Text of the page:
The dollar is weaker against the majors, though Friday’s decline is relatively small.
The US dollar index is down by 0.3% at 101.44 as of 7:46 a.m. ET.
The two main “forces” propping up the greenback — increased US interest rates and the “anticipation that the populist-nationalist rise will be expressed shortly in Europe” — are still intact, says Marc Chandler, global head of currency strategy, at Brown Brothers Harriman.
The US stock market will be open on Friday until 1 p.m. ET., and the bond market will be open until 2 p.m. ET.
As for the rest of the world, here’s the scoreboard as of 7:34 a.m. ET:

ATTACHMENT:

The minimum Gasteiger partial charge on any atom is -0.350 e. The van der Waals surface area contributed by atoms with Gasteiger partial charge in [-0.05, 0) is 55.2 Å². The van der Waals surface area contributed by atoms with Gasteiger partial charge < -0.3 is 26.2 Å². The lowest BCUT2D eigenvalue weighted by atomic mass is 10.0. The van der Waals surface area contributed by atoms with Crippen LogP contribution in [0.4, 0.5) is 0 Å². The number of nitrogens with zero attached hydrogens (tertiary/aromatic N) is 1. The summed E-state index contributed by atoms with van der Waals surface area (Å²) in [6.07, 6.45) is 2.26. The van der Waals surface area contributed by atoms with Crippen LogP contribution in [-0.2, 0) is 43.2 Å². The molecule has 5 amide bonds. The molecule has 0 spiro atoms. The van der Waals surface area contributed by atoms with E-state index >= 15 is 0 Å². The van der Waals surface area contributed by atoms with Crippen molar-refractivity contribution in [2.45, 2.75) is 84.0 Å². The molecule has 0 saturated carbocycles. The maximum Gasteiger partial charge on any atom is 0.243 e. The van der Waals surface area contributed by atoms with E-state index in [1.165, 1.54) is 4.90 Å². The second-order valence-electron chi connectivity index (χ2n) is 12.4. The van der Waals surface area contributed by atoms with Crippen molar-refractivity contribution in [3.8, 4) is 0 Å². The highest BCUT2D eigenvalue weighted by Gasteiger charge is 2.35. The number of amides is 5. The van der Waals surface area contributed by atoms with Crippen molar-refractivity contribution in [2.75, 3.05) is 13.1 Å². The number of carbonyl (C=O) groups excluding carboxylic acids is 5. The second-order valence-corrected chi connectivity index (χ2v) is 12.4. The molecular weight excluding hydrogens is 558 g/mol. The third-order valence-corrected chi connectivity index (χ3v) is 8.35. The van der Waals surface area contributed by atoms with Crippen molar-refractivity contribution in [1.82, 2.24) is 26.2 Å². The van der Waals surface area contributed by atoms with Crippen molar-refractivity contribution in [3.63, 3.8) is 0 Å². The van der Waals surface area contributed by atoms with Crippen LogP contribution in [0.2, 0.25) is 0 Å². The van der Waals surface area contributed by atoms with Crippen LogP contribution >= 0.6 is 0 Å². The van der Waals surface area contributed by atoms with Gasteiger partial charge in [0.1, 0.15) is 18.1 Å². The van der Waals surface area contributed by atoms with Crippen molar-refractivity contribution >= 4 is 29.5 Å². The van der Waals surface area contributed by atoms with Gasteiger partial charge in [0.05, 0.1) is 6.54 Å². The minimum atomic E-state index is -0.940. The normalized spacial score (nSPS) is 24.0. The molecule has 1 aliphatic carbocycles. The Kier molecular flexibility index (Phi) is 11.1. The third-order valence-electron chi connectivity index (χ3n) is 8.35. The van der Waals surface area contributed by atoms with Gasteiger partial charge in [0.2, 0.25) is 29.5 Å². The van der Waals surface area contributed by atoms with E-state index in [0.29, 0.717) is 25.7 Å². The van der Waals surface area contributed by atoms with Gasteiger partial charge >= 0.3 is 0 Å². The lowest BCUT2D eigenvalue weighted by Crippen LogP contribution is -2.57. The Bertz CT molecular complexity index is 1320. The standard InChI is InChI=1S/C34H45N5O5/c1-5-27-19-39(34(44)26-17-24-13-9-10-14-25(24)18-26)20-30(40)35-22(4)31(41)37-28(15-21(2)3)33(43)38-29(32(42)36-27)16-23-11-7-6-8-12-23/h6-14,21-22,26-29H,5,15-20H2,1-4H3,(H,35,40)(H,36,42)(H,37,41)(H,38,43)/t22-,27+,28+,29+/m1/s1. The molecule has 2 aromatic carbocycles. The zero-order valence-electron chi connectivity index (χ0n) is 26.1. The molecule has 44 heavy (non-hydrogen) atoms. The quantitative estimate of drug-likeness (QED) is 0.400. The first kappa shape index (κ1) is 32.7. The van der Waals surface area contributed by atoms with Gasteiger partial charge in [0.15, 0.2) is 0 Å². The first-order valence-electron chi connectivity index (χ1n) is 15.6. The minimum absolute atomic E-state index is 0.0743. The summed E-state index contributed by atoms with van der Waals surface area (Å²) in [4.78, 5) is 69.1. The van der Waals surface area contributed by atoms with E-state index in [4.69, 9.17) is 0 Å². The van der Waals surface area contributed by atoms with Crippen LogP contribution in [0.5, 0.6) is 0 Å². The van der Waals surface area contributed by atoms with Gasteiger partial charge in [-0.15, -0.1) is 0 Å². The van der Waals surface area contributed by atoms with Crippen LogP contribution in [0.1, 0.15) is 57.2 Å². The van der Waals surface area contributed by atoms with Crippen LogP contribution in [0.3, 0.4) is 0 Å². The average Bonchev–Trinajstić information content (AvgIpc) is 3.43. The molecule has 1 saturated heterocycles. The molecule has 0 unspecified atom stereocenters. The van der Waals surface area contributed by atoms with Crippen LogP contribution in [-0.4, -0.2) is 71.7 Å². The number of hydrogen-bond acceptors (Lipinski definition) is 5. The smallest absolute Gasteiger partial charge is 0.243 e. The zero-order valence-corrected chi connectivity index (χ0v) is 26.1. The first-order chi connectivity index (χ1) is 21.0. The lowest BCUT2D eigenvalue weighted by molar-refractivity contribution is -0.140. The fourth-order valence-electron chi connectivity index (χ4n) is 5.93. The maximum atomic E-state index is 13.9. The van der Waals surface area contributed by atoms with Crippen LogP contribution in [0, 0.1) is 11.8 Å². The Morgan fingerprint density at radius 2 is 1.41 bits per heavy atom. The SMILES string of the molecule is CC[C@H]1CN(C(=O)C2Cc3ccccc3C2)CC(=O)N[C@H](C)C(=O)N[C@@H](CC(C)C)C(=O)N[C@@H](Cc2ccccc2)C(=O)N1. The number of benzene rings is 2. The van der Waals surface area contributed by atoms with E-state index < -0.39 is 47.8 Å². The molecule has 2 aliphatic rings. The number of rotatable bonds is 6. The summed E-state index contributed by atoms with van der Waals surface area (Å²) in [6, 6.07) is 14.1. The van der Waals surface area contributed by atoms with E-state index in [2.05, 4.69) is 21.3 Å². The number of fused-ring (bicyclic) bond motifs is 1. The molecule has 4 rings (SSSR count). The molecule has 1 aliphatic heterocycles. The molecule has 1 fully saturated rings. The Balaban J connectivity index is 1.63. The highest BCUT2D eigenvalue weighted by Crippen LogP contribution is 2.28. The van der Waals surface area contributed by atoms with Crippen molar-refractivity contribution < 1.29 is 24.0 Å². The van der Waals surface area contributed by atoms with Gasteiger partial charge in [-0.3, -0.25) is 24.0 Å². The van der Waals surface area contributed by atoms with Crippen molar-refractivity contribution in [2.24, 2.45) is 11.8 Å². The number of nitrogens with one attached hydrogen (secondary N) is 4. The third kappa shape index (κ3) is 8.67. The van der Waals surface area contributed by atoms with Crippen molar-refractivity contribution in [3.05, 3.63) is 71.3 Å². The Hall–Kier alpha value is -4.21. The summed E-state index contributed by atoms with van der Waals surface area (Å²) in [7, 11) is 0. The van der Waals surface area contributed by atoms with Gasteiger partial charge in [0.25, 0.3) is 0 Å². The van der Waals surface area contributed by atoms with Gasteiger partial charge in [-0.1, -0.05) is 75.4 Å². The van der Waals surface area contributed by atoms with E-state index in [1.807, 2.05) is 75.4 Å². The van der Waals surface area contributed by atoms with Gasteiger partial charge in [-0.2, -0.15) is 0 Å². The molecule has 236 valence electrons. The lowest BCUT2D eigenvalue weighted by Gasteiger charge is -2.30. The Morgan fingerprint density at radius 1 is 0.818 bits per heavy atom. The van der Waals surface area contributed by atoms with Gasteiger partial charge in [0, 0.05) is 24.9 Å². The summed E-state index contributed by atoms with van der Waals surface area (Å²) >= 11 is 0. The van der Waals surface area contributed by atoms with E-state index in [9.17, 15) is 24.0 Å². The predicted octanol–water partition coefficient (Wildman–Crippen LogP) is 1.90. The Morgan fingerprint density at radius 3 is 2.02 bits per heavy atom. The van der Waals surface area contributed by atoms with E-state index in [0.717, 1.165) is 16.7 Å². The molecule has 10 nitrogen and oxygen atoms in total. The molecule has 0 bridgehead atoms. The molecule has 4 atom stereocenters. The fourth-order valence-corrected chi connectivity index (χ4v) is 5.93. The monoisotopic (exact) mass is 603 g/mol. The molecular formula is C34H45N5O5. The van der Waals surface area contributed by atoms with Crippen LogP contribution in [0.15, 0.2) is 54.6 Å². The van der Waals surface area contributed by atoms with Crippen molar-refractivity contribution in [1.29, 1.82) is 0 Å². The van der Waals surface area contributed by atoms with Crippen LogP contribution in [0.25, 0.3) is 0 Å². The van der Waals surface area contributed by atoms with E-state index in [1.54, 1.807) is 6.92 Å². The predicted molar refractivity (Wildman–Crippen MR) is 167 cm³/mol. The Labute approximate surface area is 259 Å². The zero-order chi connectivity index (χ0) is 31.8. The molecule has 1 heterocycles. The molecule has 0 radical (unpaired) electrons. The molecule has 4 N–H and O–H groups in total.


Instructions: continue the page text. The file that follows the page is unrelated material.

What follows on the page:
- The Japanese yen is up by 0.4% at 112.91 per dollar. Earlier, data showed that Japan’s headline CPI reading rose to 0.1% year-over-year in October, compared to the prior reading of -0.5%. However, the “core” CPI came in at -0.4%; this figure has been in the negative for eight months.
- The euro is up by 0.4% at 1.0591 against the dollar.
- The Russian ruble is down by 0.2% at 64.5929 per dollar, while Brent crude oil, the international benchmark, is down by 1.2% at $48.41 per barrel.
- The British pound is little changed at 1.2437 against the dollar after the UK’s GDP growth came in at 0.5% in the third quarter, as expected.